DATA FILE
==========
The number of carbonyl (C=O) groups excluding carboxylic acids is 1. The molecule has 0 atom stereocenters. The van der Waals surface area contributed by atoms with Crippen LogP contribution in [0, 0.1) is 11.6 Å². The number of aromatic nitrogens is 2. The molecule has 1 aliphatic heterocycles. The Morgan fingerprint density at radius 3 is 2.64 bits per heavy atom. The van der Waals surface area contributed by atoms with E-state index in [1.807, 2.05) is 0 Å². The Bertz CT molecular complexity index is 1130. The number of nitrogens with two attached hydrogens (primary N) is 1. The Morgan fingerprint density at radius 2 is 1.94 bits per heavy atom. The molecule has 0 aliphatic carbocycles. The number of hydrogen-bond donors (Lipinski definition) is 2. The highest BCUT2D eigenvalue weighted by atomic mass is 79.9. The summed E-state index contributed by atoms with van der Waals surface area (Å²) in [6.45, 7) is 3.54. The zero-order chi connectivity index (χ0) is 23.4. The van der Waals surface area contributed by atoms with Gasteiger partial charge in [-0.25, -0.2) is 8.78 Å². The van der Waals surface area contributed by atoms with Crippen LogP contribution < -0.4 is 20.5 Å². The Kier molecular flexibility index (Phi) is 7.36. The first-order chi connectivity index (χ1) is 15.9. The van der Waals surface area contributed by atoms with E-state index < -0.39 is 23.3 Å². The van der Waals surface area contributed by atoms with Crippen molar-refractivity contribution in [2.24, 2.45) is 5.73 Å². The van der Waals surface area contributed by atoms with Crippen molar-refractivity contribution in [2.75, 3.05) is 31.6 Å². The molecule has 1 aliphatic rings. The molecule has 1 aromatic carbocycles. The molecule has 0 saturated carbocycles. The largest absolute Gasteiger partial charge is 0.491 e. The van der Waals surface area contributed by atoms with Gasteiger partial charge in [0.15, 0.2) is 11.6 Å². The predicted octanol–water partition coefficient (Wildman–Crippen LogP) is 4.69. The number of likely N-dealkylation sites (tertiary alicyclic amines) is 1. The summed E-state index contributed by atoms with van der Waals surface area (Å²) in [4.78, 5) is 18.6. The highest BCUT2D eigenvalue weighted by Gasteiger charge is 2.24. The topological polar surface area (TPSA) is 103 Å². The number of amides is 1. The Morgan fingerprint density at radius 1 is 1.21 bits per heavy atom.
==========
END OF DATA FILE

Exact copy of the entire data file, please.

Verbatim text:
The number of carbonyl (C=O) groups excluding carboxylic acids is 1. The molecule has 0 atom stereocenters. The van der Waals surface area contributed by atoms with Crippen LogP contribution in [0, 0.1) is 11.6 Å². The number of aromatic nitrogens is 2. The molecule has 1 aliphatic heterocycles. The Morgan fingerprint density at radius 3 is 2.64 bits per heavy atom. The van der Waals surface area contributed by atoms with E-state index in [1.807, 2.05) is 0 Å². The Bertz CT molecular complexity index is 1130. The number of nitrogens with two attached hydrogens (primary N) is 1. The Morgan fingerprint density at radius 2 is 1.94 bits per heavy atom. The molecule has 0 aliphatic carbocycles. The number of hydrogen-bond donors (Lipinski definition) is 2. The highest BCUT2D eigenvalue weighted by atomic mass is 79.9. The summed E-state index contributed by atoms with van der Waals surface area (Å²) in [6.45, 7) is 3.54. The zero-order chi connectivity index (χ0) is 23.4. The van der Waals surface area contributed by atoms with Gasteiger partial charge in [-0.25, -0.2) is 8.78 Å². The van der Waals surface area contributed by atoms with Crippen LogP contribution < -0.4 is 20.5 Å². The Kier molecular flexibility index (Phi) is 7.36. The first-order chi connectivity index (χ1) is 15.9. The van der Waals surface area contributed by atoms with E-state index < -0.39 is 23.3 Å². The van der Waals surface area contributed by atoms with Crippen molar-refractivity contribution in [2.24, 2.45) is 5.73 Å². The van der Waals surface area contributed by atoms with Crippen molar-refractivity contribution in [2.75, 3.05) is 31.6 Å². The molecule has 1 aliphatic rings. The molecule has 1 aromatic carbocycles. The molecule has 0 saturated carbocycles. The largest absolute Gasteiger partial charge is 0.491 e. The van der Waals surface area contributed by atoms with Gasteiger partial charge in [0.15, 0.2) is 11.6 Å². The predicted octanol–water partition coefficient (Wildman–Crippen LogP) is 4.69. The number of likely N-dealkylation sites (tertiary alicyclic amines) is 1. The summed E-state index contributed by atoms with van der Waals surface area (Å²) in [4.78, 5) is 18.6. The highest BCUT2D eigenvalue weighted by Gasteiger charge is 2.24. The topological polar surface area (TPSA) is 103 Å². The number of amides is 1. The Morgan fingerprint density at radius 1 is 1.21 bits per heavy atom.